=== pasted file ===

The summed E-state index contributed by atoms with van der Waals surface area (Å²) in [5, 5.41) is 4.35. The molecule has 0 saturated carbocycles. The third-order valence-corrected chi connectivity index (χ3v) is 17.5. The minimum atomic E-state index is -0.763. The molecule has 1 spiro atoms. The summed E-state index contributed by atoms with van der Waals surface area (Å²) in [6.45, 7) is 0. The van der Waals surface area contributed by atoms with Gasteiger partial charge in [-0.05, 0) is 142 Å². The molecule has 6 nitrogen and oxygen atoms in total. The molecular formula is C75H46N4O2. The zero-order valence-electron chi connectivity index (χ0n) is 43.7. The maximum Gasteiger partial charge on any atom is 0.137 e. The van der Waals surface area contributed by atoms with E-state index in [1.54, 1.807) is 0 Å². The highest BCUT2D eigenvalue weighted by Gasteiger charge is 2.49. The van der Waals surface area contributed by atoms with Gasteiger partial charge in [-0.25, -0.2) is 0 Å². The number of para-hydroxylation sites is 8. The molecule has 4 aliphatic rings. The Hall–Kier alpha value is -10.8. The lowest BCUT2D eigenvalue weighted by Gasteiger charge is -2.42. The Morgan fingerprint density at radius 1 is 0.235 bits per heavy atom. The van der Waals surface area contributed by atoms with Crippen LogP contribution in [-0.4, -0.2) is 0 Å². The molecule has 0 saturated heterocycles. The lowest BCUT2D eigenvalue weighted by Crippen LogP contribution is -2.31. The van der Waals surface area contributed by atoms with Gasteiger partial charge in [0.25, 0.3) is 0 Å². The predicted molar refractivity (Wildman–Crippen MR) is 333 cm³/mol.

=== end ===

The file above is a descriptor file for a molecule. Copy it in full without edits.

The summed E-state index contributed by atoms with van der Waals surface area (Å²) in [5, 5.41) is 4.35. The molecule has 0 saturated carbocycles. The third-order valence-corrected chi connectivity index (χ3v) is 17.5. The minimum atomic E-state index is -0.763. The molecule has 1 spiro atoms. The summed E-state index contributed by atoms with van der Waals surface area (Å²) in [6.45, 7) is 0. The van der Waals surface area contributed by atoms with Gasteiger partial charge in [-0.05, 0) is 142 Å². The molecule has 6 nitrogen and oxygen atoms in total. The molecular formula is C75H46N4O2. The zero-order valence-electron chi connectivity index (χ0n) is 43.7. The maximum Gasteiger partial charge on any atom is 0.137 e. The van der Waals surface area contributed by atoms with E-state index in [1.54, 1.807) is 0 Å². The highest BCUT2D eigenvalue weighted by Gasteiger charge is 2.49. The van der Waals surface area contributed by atoms with Gasteiger partial charge in [-0.25, -0.2) is 0 Å². The number of para-hydroxylation sites is 8. The molecule has 4 aliphatic rings. The Hall–Kier alpha value is -10.8. The lowest BCUT2D eigenvalue weighted by Gasteiger charge is -2.42. The Morgan fingerprint density at radius 1 is 0.235 bits per heavy atom. The van der Waals surface area contributed by atoms with Crippen LogP contribution in [-0.4, -0.2) is 0 Å². The molecule has 0 saturated heterocycles. The lowest BCUT2D eigenvalue weighted by Crippen LogP contribution is -2.31. The van der Waals surface area contributed by atoms with Gasteiger partial charge in [0.25, 0.3) is 0 Å². The predicted molar refractivity (Wildman–Crippen MR) is 333 cm³/mol.